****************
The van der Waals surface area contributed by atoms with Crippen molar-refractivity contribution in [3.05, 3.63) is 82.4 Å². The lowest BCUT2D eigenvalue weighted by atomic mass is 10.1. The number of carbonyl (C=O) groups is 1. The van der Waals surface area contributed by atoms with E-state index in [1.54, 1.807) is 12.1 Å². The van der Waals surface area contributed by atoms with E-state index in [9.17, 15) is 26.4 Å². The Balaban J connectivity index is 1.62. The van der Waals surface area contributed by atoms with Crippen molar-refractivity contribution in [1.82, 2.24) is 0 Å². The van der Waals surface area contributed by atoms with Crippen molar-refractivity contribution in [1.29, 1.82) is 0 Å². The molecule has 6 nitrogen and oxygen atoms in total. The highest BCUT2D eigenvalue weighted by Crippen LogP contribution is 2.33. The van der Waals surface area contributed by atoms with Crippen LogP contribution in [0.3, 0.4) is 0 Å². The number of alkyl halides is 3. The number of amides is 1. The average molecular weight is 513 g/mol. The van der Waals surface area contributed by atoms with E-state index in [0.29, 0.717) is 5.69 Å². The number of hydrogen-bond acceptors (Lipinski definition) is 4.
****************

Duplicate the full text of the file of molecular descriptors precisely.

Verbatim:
The van der Waals surface area contributed by atoms with Crippen molar-refractivity contribution in [3.05, 3.63) is 82.4 Å². The lowest BCUT2D eigenvalue weighted by atomic mass is 10.1. The number of carbonyl (C=O) groups is 1. The van der Waals surface area contributed by atoms with E-state index in [1.54, 1.807) is 12.1 Å². The van der Waals surface area contributed by atoms with E-state index in [9.17, 15) is 26.4 Å². The Balaban J connectivity index is 1.62. The van der Waals surface area contributed by atoms with Crippen molar-refractivity contribution in [1.82, 2.24) is 0 Å². The van der Waals surface area contributed by atoms with Crippen molar-refractivity contribution in [1.29, 1.82) is 0 Å². The molecule has 6 nitrogen and oxygen atoms in total. The highest BCUT2D eigenvalue weighted by Crippen LogP contribution is 2.33. The van der Waals surface area contributed by atoms with Crippen LogP contribution in [0.3, 0.4) is 0 Å². The number of alkyl halides is 3. The number of amides is 1. The average molecular weight is 513 g/mol. The van der Waals surface area contributed by atoms with E-state index in [0.29, 0.717) is 5.69 Å². The number of hydrogen-bond acceptors (Lipinski definition) is 4.